Leadbeater's possums (Gymnobelideus leadbeateri) are small marsupials that have a tiny geographic scope. These tree-dwelling creatures reside exclusively in an isolated segment of the Australian state of Victoria. Leadbeater's possums exist nowhere else on the planet. For half a century, they were thought to have gone extinct, until they were spotted again in the early 1960s.
Leadbeater's possums are highland inhabitants, generally seen at elevations of between 1,640 and 4,921 feet. They prefer damp, mountainous forests. Leadbeater's possums appear mostly in forests that house mountain swamp gum (Eucalyptus camphora), silver wattle (Acacia dealbata), shining gum (Eucalyptus nitens) and Victorian ash trees (Eucalyptus regnans). They call for landscapes that feature plentiful thick plants and openings in trees.
Leadbeater's possums generally weigh between 3.8 and 5.8 ounces. Their bodies are usually between 6 and 6 1/2 inches long, including their heads. Their smooth and short coats are typically brownish-gray, but with lighter lower portions. Their backs feature prominent single deep brown streaks. Leadbeater's possums possess broad tails and sizable, circular ears. They are physically similar to their kin, sugar gliders (Petaurus breviceps), although they have several key differences. One prominent difference is that Leadbeater's possums lack the conspicuous skin membranes that allow sugar gliders to "glide."
These nocturnal creatures consume a variety of different things, namely arthropods, honeydew and sap. They extract protein from spiders and insects such as crickets or beetles. When food is scarce in the winter, Leadbeater's possums dig under the bark of mountain ash eucalyptus trees for tree crickets. Finding protein all year helps these animals breed even in winter.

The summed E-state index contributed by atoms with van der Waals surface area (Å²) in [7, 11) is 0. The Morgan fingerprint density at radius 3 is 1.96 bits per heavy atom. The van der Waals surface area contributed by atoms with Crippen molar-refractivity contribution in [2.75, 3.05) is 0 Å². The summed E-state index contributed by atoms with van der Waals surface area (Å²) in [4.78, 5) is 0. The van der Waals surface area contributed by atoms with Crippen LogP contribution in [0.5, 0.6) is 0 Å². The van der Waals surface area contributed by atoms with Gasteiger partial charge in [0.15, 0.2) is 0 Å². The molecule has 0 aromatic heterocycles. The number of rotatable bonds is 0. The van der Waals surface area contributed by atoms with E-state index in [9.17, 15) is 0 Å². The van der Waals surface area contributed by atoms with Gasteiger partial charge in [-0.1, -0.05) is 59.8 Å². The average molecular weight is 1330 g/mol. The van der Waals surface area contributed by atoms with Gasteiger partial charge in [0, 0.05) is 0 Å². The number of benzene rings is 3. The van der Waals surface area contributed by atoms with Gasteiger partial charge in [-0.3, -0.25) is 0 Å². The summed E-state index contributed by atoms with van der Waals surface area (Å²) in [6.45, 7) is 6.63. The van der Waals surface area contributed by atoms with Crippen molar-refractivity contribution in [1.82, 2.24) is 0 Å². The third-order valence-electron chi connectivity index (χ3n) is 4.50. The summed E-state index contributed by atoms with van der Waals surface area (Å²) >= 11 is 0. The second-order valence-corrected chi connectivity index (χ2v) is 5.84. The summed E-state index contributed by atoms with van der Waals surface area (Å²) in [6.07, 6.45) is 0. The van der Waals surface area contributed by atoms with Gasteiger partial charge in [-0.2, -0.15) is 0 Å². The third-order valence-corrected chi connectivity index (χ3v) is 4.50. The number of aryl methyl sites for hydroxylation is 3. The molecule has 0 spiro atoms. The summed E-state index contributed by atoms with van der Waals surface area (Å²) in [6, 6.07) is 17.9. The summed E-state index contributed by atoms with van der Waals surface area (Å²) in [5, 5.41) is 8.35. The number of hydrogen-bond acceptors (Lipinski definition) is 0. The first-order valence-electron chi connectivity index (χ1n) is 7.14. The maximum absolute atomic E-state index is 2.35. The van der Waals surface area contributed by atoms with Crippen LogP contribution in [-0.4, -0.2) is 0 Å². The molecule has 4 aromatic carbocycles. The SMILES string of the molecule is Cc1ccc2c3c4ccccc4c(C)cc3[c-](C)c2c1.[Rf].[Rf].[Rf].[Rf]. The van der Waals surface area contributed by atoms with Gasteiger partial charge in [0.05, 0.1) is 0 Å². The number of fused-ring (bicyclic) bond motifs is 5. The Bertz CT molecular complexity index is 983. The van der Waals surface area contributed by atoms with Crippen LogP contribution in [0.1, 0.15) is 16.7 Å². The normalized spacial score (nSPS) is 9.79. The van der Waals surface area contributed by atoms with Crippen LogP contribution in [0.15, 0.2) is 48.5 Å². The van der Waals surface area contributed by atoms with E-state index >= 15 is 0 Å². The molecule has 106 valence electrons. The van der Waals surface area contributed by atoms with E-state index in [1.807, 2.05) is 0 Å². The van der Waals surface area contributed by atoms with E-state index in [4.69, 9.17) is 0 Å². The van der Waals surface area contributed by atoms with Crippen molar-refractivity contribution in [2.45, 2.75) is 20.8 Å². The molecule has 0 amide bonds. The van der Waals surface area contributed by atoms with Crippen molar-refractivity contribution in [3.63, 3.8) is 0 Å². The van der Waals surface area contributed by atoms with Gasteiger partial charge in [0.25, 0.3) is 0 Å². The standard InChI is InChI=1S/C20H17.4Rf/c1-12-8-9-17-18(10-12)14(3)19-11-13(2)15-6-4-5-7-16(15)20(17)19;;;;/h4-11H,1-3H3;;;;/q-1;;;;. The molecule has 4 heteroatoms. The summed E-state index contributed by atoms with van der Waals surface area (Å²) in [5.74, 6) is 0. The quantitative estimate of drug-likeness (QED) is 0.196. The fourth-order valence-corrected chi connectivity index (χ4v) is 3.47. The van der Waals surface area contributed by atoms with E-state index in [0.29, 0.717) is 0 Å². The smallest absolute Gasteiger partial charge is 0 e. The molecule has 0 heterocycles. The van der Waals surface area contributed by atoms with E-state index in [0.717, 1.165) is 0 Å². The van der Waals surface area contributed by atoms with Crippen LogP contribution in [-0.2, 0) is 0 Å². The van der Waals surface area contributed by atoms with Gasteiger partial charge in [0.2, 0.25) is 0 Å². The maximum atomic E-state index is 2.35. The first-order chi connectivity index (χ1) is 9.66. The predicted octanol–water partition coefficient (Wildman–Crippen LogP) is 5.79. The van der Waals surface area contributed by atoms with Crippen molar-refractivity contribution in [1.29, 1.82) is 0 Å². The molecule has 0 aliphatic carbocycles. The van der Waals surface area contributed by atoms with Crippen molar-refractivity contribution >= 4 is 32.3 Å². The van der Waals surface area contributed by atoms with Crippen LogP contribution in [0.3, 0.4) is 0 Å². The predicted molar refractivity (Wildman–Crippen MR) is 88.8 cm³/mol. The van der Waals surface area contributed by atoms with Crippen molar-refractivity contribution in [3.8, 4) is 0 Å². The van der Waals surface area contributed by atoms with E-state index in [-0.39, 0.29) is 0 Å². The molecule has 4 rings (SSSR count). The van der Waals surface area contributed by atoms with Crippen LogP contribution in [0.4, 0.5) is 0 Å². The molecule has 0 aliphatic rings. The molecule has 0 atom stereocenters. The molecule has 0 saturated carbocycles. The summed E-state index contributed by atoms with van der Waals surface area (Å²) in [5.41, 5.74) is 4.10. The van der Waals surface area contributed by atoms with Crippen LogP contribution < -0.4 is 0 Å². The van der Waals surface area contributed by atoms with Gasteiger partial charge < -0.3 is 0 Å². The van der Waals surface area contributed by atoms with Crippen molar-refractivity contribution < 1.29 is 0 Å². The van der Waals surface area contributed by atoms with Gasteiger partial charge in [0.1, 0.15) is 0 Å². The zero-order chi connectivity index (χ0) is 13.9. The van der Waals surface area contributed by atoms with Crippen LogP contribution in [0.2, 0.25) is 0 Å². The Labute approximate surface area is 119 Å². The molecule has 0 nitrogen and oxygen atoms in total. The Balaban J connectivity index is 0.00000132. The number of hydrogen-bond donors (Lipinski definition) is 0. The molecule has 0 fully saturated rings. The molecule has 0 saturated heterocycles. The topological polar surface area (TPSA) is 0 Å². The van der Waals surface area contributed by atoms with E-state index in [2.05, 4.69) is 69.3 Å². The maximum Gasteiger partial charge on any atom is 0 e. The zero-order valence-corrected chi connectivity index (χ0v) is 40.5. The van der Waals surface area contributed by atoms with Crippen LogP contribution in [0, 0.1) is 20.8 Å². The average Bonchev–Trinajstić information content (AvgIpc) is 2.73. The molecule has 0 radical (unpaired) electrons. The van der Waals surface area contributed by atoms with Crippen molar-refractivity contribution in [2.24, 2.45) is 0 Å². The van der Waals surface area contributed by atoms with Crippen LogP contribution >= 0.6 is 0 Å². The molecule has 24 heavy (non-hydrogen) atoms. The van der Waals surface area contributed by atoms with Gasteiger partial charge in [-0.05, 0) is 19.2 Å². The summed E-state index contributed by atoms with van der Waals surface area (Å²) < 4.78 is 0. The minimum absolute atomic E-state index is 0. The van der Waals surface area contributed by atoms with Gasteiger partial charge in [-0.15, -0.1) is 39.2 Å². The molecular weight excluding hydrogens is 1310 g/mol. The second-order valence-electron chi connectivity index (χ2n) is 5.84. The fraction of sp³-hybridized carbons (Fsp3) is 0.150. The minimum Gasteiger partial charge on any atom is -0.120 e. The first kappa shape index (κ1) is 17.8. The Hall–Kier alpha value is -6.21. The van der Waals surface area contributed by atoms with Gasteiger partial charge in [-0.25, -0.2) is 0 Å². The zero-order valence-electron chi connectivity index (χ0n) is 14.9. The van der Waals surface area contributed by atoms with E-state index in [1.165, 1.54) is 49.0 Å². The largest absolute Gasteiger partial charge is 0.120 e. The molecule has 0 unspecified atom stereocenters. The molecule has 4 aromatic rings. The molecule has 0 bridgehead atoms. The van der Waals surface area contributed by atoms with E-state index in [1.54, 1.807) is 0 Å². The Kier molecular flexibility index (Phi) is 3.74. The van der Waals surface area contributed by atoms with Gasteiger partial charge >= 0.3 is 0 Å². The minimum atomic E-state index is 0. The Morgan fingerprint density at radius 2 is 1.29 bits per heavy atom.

These possums follow monogamous patterns. Female Leadbeater's possums have markedly brief pregnancies, usually shorter than 20 days. Their offspring enter the world in highly helpless states, either as single births or as twins. When they're born, they rapidly retreat to their mothers' pouches, where they feed and receive protection from the outside world. The little ones remain in the cozy confines of the pouches for between 80 and 93 days. Leadbeater's possums generally experience spikes in births at two separate points throughout the year -- first between April and June and then again between October and December.
The leadbeater's possum population is in jeopardy -- and getting smaller -- for numerous reasons. Habitat destruction due to logging is a prominent factor, as are wildfires. Insufficient nesting trees are also a major dilemma for the species' future survival. They are considered to be an "endangered" group by the International Union for Conservation of Nature and Natural Resources Red List of Threatened Species.
- Healesville Sanctuary: Leadbeater's Possum
- Australian Government Biodiversity: Gymnobelideus Leadbeateri - Leadbeater's Possum
- University of Michigan Animal Diversity Web: Gymnobelideus Leadbeater
- EDGE: Leadbeater's Possum
- International Union for Conservation of Nature and Natural Resources Red List of Threatened Species: Gymnobelideus Leadbeateri
- Help Save Leadbeater's Possum: Facts
- Siri Stafford/Lifesize/Getty Images